Though I do think applying market fundamentals to the business of kidnapping might make for an interesting thought-experiment.

  • mr simple||

    all my posts in this thread are sarcasm as dry as I can make it.

    He just glances at the vermouth.

  • ||

    He just glances at the vermouth.

    Through a low-power telescope.

  • db||

    I'm pretty sure the kidnappers would unionize and set up agreements to set a maximum number of family members that can be kidnapped at one time, based on a sliding scale of family wealth/income. They will not allow their industry to be commoditized.

  • ||

    Well thankgod for that...wait, no.

  • Mensan||

    I think it would be just the opposite. The kidnappers would become more brutal. If different kidnappers are holding two of your family members, which one are you going to want to pay the ransom for and save first? The one who is locked in a room with a comfortable bed and a tv, and is receiving three meals a day, or the one who is being starved, beaten, and raped daily?

  • Parent||

    But Teh Gatezway!1!1!!!!eleventy!!!

  • jester||

    Mexico has been a chingado place for a long time. It's just going through a Peru circa 1980s or a Colombia circa 1990s period. I am surprised that vigilante paramilitarism hasn't taken shape there yet, but maybe that's because it's fairly easy for a Mexican to cross the border.

  • ||

    If it were legalized here, it would likely be legalized in Mexico (where I think small amounts have already been decriminalized). My guess is that not all the violence would go away, but it sure would take some of the wind out of their sails.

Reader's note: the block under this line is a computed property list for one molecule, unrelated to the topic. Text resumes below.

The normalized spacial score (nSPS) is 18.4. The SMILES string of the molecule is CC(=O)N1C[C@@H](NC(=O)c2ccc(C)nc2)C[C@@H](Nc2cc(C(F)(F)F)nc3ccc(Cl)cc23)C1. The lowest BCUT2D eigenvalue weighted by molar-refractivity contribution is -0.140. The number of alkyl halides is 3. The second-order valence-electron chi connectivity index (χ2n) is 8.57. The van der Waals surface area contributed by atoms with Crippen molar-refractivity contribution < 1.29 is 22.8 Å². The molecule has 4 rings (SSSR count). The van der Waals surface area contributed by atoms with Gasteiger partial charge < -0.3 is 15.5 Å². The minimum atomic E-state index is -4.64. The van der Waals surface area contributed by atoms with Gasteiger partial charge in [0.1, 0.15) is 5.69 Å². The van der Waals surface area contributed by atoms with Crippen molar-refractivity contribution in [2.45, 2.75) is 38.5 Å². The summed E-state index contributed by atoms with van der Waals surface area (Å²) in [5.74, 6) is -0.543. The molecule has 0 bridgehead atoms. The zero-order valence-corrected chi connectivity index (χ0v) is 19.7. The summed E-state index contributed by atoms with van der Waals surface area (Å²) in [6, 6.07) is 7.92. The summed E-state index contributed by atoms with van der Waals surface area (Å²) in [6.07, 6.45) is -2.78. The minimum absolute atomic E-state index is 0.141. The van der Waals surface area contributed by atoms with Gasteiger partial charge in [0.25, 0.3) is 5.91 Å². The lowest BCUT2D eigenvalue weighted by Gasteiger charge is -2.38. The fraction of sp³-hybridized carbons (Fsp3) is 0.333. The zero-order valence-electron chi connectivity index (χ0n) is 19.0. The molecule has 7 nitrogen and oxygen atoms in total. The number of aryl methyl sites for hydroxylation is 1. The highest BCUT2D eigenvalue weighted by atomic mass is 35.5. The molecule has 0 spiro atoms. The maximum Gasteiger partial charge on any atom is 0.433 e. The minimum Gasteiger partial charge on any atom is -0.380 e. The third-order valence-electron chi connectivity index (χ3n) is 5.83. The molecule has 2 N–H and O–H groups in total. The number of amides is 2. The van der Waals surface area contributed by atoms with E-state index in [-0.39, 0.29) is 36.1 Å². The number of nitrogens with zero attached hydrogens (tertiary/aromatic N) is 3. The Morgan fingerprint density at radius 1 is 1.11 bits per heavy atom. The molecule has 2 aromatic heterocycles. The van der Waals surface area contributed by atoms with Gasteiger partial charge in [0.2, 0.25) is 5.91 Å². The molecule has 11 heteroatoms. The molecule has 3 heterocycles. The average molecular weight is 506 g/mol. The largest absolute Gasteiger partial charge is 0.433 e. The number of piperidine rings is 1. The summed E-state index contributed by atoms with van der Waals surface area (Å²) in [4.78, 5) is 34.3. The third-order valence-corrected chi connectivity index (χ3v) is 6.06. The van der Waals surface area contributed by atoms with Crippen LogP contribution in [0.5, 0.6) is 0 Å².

Some organizations would go legit. How much violence is assoicated with Corona, Pacifico, Tecate, Sol, and Dos Equis?

  • ||

    I think the real problem would be when the cartels take over the sorts of companies you gave as examples.

    But, as posted above, the only difference is legitimacy of governance. One-crooked-ass-organization-in-charge is pretty much the same as the other, as long as The People are cool with it. The problem in Mexico now is that they have two competing crooked-ass-organizations.

  • ||

    Even if legalization cuts 50% off from the cartels, they would die. What company can survive losing 50% of its revenue? The other crimes are higher visibility and the doubled resources upon oil theft, for instance, would further cripple those gangs. What is the margin on drug trafficking vs. everything else?

  • Tim Cavanaugh||

    Beat me to it. Even if it were only 15 percent, the utilitarian argument would still be strong. The less attractive organized crime became, the fewer people would engage in it.

  • Name Nomad||

    I'd hate to see how the organized crime goons and hitmen unions would protest from the loss of jobs...

  • Skr||